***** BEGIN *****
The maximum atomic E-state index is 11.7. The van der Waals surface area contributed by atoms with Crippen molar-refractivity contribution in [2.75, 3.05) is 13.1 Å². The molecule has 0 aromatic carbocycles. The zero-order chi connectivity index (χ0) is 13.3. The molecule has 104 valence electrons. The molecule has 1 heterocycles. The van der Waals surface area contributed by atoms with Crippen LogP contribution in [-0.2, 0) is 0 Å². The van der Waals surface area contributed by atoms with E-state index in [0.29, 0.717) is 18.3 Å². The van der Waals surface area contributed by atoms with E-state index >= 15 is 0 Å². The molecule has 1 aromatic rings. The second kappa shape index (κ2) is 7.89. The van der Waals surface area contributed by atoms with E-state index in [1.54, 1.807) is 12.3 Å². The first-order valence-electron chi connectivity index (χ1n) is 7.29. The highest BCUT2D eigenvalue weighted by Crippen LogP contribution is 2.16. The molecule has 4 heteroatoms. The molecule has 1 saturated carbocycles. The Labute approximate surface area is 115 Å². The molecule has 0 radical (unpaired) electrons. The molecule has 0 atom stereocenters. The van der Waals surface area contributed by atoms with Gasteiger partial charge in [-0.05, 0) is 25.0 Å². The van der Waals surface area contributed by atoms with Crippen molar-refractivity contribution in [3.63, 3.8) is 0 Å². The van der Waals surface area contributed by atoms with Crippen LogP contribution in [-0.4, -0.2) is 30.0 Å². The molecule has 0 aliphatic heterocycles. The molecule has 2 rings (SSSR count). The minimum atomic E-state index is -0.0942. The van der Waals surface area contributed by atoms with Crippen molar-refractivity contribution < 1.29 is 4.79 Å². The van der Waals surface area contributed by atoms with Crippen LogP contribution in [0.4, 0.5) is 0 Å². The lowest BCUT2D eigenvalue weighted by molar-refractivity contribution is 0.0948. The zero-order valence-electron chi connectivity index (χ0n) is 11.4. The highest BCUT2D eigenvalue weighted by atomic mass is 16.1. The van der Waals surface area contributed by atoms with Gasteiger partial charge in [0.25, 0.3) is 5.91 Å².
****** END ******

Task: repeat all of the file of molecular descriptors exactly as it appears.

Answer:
The maximum atomic E-state index is 11.7. The van der Waals surface area contributed by atoms with Crippen molar-refractivity contribution in [2.75, 3.05) is 13.1 Å². The molecule has 0 aromatic carbocycles. The zero-order chi connectivity index (χ0) is 13.3. The molecule has 104 valence electrons. The molecule has 1 heterocycles. The van der Waals surface area contributed by atoms with Crippen LogP contribution in [-0.2, 0) is 0 Å². The van der Waals surface area contributed by atoms with E-state index in [0.29, 0.717) is 18.3 Å². The van der Waals surface area contributed by atoms with E-state index >= 15 is 0 Å². The molecule has 1 aromatic rings. The second kappa shape index (κ2) is 7.89. The van der Waals surface area contributed by atoms with E-state index in [1.54, 1.807) is 12.3 Å². The first-order valence-electron chi connectivity index (χ1n) is 7.29. The highest BCUT2D eigenvalue weighted by Crippen LogP contribution is 2.16. The molecule has 4 heteroatoms. The molecule has 1 saturated carbocycles. The Labute approximate surface area is 115 Å². The molecule has 0 radical (unpaired) electrons. The molecule has 0 atom stereocenters. The van der Waals surface area contributed by atoms with Gasteiger partial charge in [-0.05, 0) is 25.0 Å². The van der Waals surface area contributed by atoms with Crippen molar-refractivity contribution in [3.63, 3.8) is 0 Å². The van der Waals surface area contributed by atoms with Crippen LogP contribution in [-0.4, -0.2) is 30.0 Å². The molecule has 0 aliphatic heterocycles. The molecule has 2 rings (SSSR count). The minimum atomic E-state index is -0.0942. The van der Waals surface area contributed by atoms with Crippen molar-refractivity contribution < 1.29 is 4.79 Å². The van der Waals surface area contributed by atoms with Crippen LogP contribution in [0.4, 0.5) is 0 Å². The lowest BCUT2D eigenvalue weighted by molar-refractivity contribution is 0.0948. The zero-order valence-electron chi connectivity index (χ0n) is 11.4. The highest BCUT2D eigenvalue weighted by atomic mass is 16.1. The van der Waals surface area contributed by atoms with Gasteiger partial charge in [0.25, 0.3) is 5.91 Å².